In February 1920, an Allied Plebiscite Commission was sent to Upper Silesia. It was composed of representatives of the Allied forces, mostly from France, with smaller contingents from United Kingdom and Italy.[3] Soon, however, it became apparent that the Allied forces were too few to maintain order. Further, the commission was torn apart by lack of consensus: the British and Italians favored the Germans, while the French supported the Poles.[3] The British blamed this situation on the France's intent on limiting Germany's industrial might.[20] Those forces failed to prevent continuing unrest.[3]

In August 1920, a German newspaper in Upper Silesia printed what later turned out to be a false announcement of the fall of Warsaw to the Red Army in the Polish–Soviet War. Pro-German activists spontaneously organised a march to celebrate what they assumed would be the end of independent Poland. The volatile situation quickly degenerated into violence as pro-German demonstrators began looting Polish shops; the violence continued even after it had become clear that Warsaw had not fallen.[3][21]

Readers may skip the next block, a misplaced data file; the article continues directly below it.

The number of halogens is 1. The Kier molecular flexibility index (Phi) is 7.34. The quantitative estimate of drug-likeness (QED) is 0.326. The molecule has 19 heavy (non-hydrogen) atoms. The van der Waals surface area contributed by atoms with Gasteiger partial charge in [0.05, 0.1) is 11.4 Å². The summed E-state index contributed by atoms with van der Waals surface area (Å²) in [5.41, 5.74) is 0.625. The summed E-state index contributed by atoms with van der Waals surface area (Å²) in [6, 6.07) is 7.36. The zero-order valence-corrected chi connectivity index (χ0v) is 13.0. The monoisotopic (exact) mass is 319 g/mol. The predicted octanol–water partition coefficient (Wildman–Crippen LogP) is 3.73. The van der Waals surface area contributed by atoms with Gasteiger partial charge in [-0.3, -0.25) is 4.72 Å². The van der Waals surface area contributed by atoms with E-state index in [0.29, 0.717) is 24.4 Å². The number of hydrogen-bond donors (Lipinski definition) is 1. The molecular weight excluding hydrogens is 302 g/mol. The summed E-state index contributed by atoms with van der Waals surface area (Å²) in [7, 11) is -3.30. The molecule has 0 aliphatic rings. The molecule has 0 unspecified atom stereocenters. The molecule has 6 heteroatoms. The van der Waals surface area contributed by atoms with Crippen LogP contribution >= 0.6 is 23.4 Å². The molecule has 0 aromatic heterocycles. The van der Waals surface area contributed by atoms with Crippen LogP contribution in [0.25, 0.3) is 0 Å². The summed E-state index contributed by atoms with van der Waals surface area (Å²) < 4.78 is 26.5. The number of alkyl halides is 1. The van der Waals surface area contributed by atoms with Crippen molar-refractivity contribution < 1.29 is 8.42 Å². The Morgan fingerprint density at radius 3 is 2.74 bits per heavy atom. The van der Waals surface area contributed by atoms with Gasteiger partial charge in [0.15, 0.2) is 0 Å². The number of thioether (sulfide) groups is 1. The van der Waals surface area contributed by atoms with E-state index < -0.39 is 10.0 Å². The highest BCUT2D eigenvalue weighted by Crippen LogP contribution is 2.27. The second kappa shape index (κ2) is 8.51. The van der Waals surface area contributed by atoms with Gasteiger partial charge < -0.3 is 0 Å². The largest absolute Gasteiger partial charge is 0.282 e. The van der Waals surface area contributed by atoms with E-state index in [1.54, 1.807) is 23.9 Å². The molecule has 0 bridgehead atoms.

On 19 August, the violence eventually led to a Polish uprising which quickly resulted within the occupation of government offices in the districts of Kattowitz (Katowice), Pless (Pszczyna) and Beuthen (Bytom). Between 20 and 25 August, the rebellion spread to Königshütte (Chorzów), Tarnowitz (Tarnowskie Góry), Rybnik, Lublinitz (Lubliniec) and Gross Strehlitz (Strzelce Opolskie). The Allied Commission declared its intention to restore order, but internal differences kept anything from being done; British representatives held the French responsible for the easy spread of the uprising through the eastern region.[22]